OLD BOYS: The Powerful Legacy of Upper Canada College

by James FitzGerald

TED SCHMIDT - FULL REVIEW

Catholic New Times, October 8, 2000

The "Insider" helps change a school culture

I think somebody recommended the book to me in conversation. I remembered a few reviews when it first was published in 1994, but nothing remained in my internal computer. When I picked it up, I could not put it down. When I put it down it haunted me and it still does. I thought if half of this is true, then Upper Canada College (UCC), school of choice of the Canadian Establishment, might have burned all the remaining copies. Instead, they did something different.

James FitzGerald, a UCC “old boy” (class of '68), set out to get the flavour of his alma mater. He interviewed over 300 alumni and finally settled on 71 whose musings he presented in his fascinating book Old Boys: The Powerful Legacy of Upper Canada College (Macfarlane Walter & Ross). The power of FitzGerald's book lies in the unvarnished reflections -- the oftentimes excruciating candour with which his subjects speak. Quite consciously the author juxtaposes interviews, revealing contrasting opinions. Several interviewees (many of them well known Canadian figures) tell shocking tales of pedophilia, emotional cannibalism, stunning arrogance, alcohol abuse, suicides, mindless conformity to a business ethos, and deep anger at the type of education received.

Far and away the most hilarious interview in the book is with renegade right-wing economist John Crispo. Invited back to his alma mater to give a talk, Crispo told the school body that “their parents were by and large ripping off society. I said UCC boys were not constructive members of society because they were-spoiled brats. They owed something to society but they would probably never repay it because they were going to follow their parents' footsteps to Bay St., ripping off people with inside information and conflict of interest. If you were a failure, you need not worry. The insurance industry picked you up because presumably you had some social skills and you could use those to con the friends you had at UCC into buying insurance and keeping you alive. I got a standing ovation.” Mr. Crispo, of course, was not invited to tea with the headmaster.

That the school owes a debt to James FitzGerald is obvious. It set out to change its ways after the roasting several well known alumni gave it in the book. One prominent figure, Peter Dalglish, the founder of Street Kids International, ripped into the school in FitzGerald's book: "Some of the teachers were real bastards who singled out kids and destroyed them. A prime failing of UCC is that they have no sense of being a part of a community within the city or country. The school has to change; it is still very upper middle class. There are Asian kids at UCC now but most of them are richer than the white kids because they come from the Hong Kong establishment. UCC has never produced a Prime Minister while Eton has produced 19 British PMs. The question I have for UCC is how do we instill values in children growing up in a world overwhelmingly materialistic and consumer-oriented? I think that's the true mandate of the school, which it hasn’t even thought of addressing.”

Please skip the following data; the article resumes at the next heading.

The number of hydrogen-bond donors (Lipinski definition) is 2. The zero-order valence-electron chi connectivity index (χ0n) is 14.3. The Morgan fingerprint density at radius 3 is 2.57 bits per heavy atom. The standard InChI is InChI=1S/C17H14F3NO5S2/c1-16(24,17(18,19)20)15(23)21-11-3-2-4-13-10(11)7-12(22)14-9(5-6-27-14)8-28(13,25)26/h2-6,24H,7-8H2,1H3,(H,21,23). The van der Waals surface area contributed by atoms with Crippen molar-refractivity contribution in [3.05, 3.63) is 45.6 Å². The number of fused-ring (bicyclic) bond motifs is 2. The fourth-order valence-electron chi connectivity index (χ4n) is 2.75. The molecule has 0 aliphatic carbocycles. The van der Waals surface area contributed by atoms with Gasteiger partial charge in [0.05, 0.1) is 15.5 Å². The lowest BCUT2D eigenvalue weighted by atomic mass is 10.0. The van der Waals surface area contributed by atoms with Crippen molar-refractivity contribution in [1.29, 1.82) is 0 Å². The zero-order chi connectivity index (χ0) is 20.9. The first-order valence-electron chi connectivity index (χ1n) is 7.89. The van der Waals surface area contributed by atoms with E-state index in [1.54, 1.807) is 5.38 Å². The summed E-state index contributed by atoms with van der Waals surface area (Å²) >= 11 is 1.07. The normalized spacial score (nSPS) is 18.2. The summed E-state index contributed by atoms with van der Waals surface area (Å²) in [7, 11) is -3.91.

Today, Dalglish is an employee of UCC, hired to change the school culture. In a newspaper interview last year, he acknowledged “the smugness and arrogance which plagued UCC in the 70's.” Today, UCC students are partnered with inner city-Toronto kids in the College's Horizon program. It’s is an eye-opening experience for the children of privilege, according to Nanci Goldman. The former Toronto Board co-ordinator of inner city services (downsized:by the Harris government and now working at UCC) states emphatically that the students are more socially conscious and considerate than Dalglish's contemporaries.

Times do change and UCC principal Doug Blakey is to be congratulated here for his enthusiasm for the program. A hidden debt, acknowledged or not, should go to FitzGerald, the Insider, who held the mirror up to his alma mater.

When I read FitzGerald's book, I laughed at the irony. Here were the parents of UCC students voting in overwhelming numbers for the present neo-conservative attack on education with its escalating pupil-teacher ratio and- heavier workloads for teachers. At the same time, they make damn sure that their own children had smaller classes and access to the opportunities being taken away from kids in public schools.

Another thought hit me. Where are the Catholic Old Boys? Stay tuned for my next article.

You can debate this with Ted via jtschmidt@rogers.com





James FitzGerald
Journalist and Author
Toronto, Canada